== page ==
Five Levers of Learning: Strategy

As an admin team we are reading Tony Frontier’s and James Rickabaugh’s Five Levers of Learning.  The book describes five “levers” schools usually pull when trying to enact change, noting that some are better than others at enacting transformational change – the change that really makes a difference in student learning.  The five levers are: structure, sample, standards, strategy, and self.

We are currently reading the chapter on strategy, which is kind of where I live as a curriculum director – just because you have a well-aligned curriculum written down doesn’t mean a thing unless the right strategies for implementation are being used in the classroom.  Below are some ideas that resonated with me regarding strategy as a lever for transformational change:

  • “We find too many teachers paying attention to the instructional procedures they use, rather than what happens to their students as a result of their procedures.”  This is a quote from James Popham used in the chapter to encourage teachers to link the strategies they’re using to student learning.  Just because a good strategy is used in a classroom doesn’t mean it’s going to cause a noticeable increase in student learning; teachers need to be aware of the impact their strategies have on moving students toward mastery.
  • “Simply identifying, communicating, and then expecting the use of more effective instructional strategies is not enough to influence teacher expertise or improve student learning.”  One main point Frontier and Rickabaugh make in the chapter is that for students to really incorporate strategies into their everyday practice, just telling teachers to use strategies deemed “effective” and expect them to use them is just not enough.  Teachers are learners too, and they need the time (a lot of it!) and the space to develop expertise in using the strategies.  And “expertise” means figuring out when and with what students the strategies are most effective for learning.
  • “To what extent do we find teachers waiting for students to change rather than improving or adding to their repertoire of instructional strategies?”  This is a question posed at the end of the chapter to “ask on Monday morning.”  As teachers, we can only control the things within our control.  The inescapable fact of teaching is that our students will always come to us with different levels of understanding, different background knowledge, different experiences, different home lives, different socioeconomic levels.  When they are all sitting in front us in our classrooms we can’t control anything that happened before they got there…so why has it been tradition to point to those factors as the reason students aren’t learning?  We can’t change those things.  We have to focus on what we can control, which is our choice of instructional strategies that maximize student learning.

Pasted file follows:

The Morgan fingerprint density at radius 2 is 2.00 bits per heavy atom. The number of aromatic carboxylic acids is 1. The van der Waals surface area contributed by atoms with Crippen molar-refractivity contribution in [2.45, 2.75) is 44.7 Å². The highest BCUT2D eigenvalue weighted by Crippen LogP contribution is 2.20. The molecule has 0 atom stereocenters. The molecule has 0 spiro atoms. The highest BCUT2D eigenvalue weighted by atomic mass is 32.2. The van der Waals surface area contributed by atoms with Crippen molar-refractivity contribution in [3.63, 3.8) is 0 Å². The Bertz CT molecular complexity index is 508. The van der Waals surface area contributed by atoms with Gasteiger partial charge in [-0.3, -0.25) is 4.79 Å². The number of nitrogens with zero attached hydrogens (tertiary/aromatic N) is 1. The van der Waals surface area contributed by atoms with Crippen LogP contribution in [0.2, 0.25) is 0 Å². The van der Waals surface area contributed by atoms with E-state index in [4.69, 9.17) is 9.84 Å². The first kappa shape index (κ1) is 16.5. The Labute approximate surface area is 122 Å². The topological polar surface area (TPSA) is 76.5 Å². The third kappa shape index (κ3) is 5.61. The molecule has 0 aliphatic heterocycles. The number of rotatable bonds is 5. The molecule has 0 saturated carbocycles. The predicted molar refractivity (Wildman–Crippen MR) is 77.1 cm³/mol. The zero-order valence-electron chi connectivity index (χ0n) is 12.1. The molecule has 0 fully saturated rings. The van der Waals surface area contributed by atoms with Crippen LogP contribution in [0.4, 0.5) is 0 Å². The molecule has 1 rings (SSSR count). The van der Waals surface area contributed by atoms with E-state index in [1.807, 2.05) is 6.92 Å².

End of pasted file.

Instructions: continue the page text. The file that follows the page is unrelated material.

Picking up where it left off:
The “what” vs. the “how” of teaching

One part of my job is to lead discussions about the implementation of new learning standards adopted by the state.  Recently, our state approved new social studies standards, and with the way they are arranged (read = lumped together in a 6-8 group) at the middle-school level, it can be a bit of a hurdle to decide what to teach and what grade level.

And that’s the question that first comes to teacher’s minds, isn’t it, when looking at new standards or courses or programs – What will we teach the students?

I think we should examine a different question first:

How will we teach so all students can be successful learners?

 

To me, the “what” usually takes care of itself.  The “how” is the essential question that really needs to be answered.  To clarify that during curriculum discussions around new standards, I usually start with the questions below:

  1. What do we need to start doing?
  2. What do we need to stop doing?
  3. What do we value more – content acquisition or skill acquisition?

It’s that last question that serves as a lead-in to discussing the instructional shifts that need to take place in order to really implement the standards, to let teachers see that they will need to teach in a way that allows students to be successful rather than just memorize a bunch of content they will quickly forget.

In the end, the “what” of teaching isn’t the goal.  The “how” of teaching is.

Some timely essential questions

This week we were lucky enough to visit another nearby school district’s extended services program for students that need more academic challenge.  In one classroom I saw these essential questions posted on the wall, always referenced during various lessons no matter what the subject area (when we were watching, they were being referenced during an opening unit on slavery):

essential-questions

Right now in the United States, I think these are essential questions we all need to stop and take a few minutes to ponder.